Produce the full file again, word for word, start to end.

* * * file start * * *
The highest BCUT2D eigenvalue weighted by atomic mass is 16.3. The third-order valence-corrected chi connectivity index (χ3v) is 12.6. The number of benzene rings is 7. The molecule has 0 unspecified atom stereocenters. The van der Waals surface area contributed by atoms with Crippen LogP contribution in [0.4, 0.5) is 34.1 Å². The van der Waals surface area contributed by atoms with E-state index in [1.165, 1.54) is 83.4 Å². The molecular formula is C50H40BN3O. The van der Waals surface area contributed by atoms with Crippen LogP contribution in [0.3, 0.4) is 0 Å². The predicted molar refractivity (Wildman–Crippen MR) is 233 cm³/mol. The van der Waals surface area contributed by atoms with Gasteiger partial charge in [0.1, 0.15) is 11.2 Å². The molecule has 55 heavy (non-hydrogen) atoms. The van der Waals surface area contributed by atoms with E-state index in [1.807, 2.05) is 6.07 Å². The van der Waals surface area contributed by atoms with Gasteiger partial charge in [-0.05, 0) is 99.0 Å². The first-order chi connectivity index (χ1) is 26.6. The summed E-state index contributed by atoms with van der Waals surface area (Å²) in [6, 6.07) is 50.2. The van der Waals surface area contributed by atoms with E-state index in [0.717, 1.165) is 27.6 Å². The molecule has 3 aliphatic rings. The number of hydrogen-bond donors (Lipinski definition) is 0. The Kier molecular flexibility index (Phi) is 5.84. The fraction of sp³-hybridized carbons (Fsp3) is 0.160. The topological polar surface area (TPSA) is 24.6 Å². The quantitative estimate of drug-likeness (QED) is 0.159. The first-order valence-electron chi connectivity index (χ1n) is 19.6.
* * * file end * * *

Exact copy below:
The highest BCUT2D eigenvalue weighted by atomic mass is 16.3. The third-order valence-corrected chi connectivity index (χ3v) is 12.6. The number of benzene rings is 7. The molecule has 0 unspecified atom stereocenters. The van der Waals surface area contributed by atoms with Crippen LogP contribution in [0.4, 0.5) is 34.1 Å². The van der Waals surface area contributed by atoms with E-state index in [1.165, 1.54) is 83.4 Å². The molecular formula is C50H40BN3O. The van der Waals surface area contributed by atoms with Crippen LogP contribution in [0.3, 0.4) is 0 Å². The predicted molar refractivity (Wildman–Crippen MR) is 233 cm³/mol. The van der Waals surface area contributed by atoms with Gasteiger partial charge in [0.1, 0.15) is 11.2 Å². The molecule has 55 heavy (non-hydrogen) atoms. The van der Waals surface area contributed by atoms with E-state index in [1.807, 2.05) is 6.07 Å². The van der Waals surface area contributed by atoms with Gasteiger partial charge in [-0.05, 0) is 99.0 Å². The first-order chi connectivity index (χ1) is 26.6. The summed E-state index contributed by atoms with van der Waals surface area (Å²) in [6, 6.07) is 50.2. The van der Waals surface area contributed by atoms with E-state index in [0.717, 1.165) is 27.6 Å². The molecule has 3 aliphatic rings. The number of hydrogen-bond donors (Lipinski definition) is 0. The Kier molecular flexibility index (Phi) is 5.84. The fraction of sp³-hybridized carbons (Fsp3) is 0.160. The topological polar surface area (TPSA) is 24.6 Å². The quantitative estimate of drug-likeness (QED) is 0.159. The first-order valence-electron chi connectivity index (χ1n) is 19.6.